The Gentlemanly Farmer

Josiah Larkin Deaton

LarkinSmall

Josiah Larkin Deaton

My third grade teacher, Mrs. Wright, had a wooden box painted Kelly green where she kept a collection of pictures she had cut out of magazines and mounted on colorful construction paper. Every now and then she would pull one of the pictures out, lean it against the blackboard, and say, “Write a story about this picture.” My green wooden box is my computer, containing scanned photos from albums my father and his father put together. I have several favorites (this week’s prompt), but decided to feature my great-granduncle Larkin Deaton. Maybe it’s the name that tipped the vote in his favor, or maybe it’s his resemblance to actor Sam Elliot.

Josiah Larkin Deaton was not a gentleman farmer by any means, but from this picture (dated 1930) I imagine him as gentlemanly. Sitting on the stoop of a log building in his three-piece suit and tie, he looks amused. Since this picture was probably taken at the Deaton Family Reunion, he could be anticipating the feast to come, or watching his grandchildren playing in the yard.

Uncle Larkin, the second child of James Cornelius Deaton and Elizabeth Jane Gillette, was born on 18 Oct 1856, probably in Mecklenburg County, North Carolina, since he was listed in the Western Division of Mecklenburg County in the 1860 census. He had nine siblings, four brothers and five sisters, one of whom was my father’s maternal grandmother, Martha Virginia Deaton.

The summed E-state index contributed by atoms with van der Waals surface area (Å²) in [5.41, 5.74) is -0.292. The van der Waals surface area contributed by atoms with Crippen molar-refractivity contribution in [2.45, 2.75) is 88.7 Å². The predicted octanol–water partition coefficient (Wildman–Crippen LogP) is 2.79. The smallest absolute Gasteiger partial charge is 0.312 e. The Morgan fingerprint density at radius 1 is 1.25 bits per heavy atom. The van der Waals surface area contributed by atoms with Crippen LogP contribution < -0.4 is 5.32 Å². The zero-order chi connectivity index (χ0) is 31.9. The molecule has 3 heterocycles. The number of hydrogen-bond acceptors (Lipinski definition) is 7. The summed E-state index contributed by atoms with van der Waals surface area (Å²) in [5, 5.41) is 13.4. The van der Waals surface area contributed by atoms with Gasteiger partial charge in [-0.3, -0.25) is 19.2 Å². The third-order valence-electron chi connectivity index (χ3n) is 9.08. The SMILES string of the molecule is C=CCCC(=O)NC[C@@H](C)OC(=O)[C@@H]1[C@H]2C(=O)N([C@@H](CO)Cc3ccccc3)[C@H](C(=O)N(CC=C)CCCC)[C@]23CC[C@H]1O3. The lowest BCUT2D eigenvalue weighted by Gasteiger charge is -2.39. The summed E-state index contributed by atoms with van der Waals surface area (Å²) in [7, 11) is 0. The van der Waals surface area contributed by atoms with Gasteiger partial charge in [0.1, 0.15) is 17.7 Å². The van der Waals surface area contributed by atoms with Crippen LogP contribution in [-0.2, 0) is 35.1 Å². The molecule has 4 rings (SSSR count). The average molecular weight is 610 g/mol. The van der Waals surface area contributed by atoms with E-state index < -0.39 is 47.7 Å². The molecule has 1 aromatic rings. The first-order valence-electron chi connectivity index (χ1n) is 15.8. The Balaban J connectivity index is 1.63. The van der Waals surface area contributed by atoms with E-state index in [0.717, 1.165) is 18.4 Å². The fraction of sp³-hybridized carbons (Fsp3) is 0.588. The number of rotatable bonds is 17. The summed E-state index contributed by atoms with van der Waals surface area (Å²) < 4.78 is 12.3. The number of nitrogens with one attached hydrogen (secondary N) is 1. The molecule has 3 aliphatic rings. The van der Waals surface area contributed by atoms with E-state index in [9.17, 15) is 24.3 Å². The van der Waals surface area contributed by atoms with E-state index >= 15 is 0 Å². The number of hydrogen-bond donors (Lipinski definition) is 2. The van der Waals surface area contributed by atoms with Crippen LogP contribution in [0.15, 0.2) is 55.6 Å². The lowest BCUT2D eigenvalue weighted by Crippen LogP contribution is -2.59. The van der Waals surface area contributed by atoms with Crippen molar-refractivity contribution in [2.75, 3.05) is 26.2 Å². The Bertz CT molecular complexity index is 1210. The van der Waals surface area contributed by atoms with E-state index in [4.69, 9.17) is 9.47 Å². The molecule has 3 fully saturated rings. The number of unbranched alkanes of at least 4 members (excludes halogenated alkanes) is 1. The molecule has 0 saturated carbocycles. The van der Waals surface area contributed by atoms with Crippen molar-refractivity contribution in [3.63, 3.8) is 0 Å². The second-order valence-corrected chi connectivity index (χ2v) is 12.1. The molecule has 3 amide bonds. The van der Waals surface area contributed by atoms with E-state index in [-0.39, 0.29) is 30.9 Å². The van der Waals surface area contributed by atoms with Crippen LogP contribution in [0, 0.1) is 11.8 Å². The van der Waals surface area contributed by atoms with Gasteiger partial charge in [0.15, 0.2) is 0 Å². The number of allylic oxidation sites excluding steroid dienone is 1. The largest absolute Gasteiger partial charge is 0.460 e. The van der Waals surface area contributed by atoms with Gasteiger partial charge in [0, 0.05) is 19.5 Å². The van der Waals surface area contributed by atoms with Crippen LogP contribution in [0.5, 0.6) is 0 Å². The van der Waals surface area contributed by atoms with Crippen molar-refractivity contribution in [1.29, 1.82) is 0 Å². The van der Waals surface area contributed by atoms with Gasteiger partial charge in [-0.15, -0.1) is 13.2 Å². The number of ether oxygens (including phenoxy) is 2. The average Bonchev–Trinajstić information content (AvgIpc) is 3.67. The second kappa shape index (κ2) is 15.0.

In 1870, when he was 14, Larkin was working as a farm hand with his father and brothers. The family lived in Mallard Creek Township, which is in the northeastern part of Mecklenburg County. He had not been to school and could not read or write. This was during the Civil War Reconstruction Era and life could not have been easy for his family as land and crop values declined; an education was probably not high on the list of things to do.

However, life moved on, and by 1880 Larkin had learned to read and write. He eventually met and courted Ida Auton. They married on 19 February 1880, in Mallard Creek, Mecklenburg County, North Carolina. Ida was 14 years old. By June they were living in Long Creek Township (just west of Mallard Creek Township) where Larkin was farming.

Over the next 24 years the couple had ten children:

  1. L. Ora Deaton (1880-1959)
  2. Luther Neil Deaton (1883-1935)
  3. Mamie D. Deaton (1886-1886, she lived five days)
  4. Thrace Lee “Thrasy” Deaton (1887-1978)
  5. Rohoda O. Deaton (1890-1890, she lived about six months)
  6. Fred Austin Deaton (1891-1975)
  7. Baxter James Deaton (1895-1954)
  8. Simlar Oscar Deaton (1897-1980)
  9. Eva Lutricia Deaton (1900-1996)
  10. Edna Jane Deaton (1904-1970)

By 1900 Larkin owned his own farm, mortgage-free, in Ironton Township, Lincoln County, North Carolina, the next county to the west from Mecklenburg. He lived on and worked that farm for the rest of his life. Daughter Ora married in early 1900 and moved out of the house by census time in June, but there were still five kids at home. Daughter Thrasy married in 1906, and Larkin and Ida’s two youngest children were born by then, giving them six children at home at the time of the 1910 census. By 1920 all the kids except Edna and Baxter had left home, though Baxter had married and brought his bride to live on the farm. Ida died in 1925 of pancreatic cancer. By 1930 his youngest daughter had married, and she and her husband were living on the farm with Larkin, probably looking after her dad, and all the other children were out on their own.

Larkin died from myocarditis on 26 June 1932 in Ironton at the age of 75. His grave is in St. Matthew’s United Church of Christ Cemetery in Lincolnton, Lincoln County, North Carolina.

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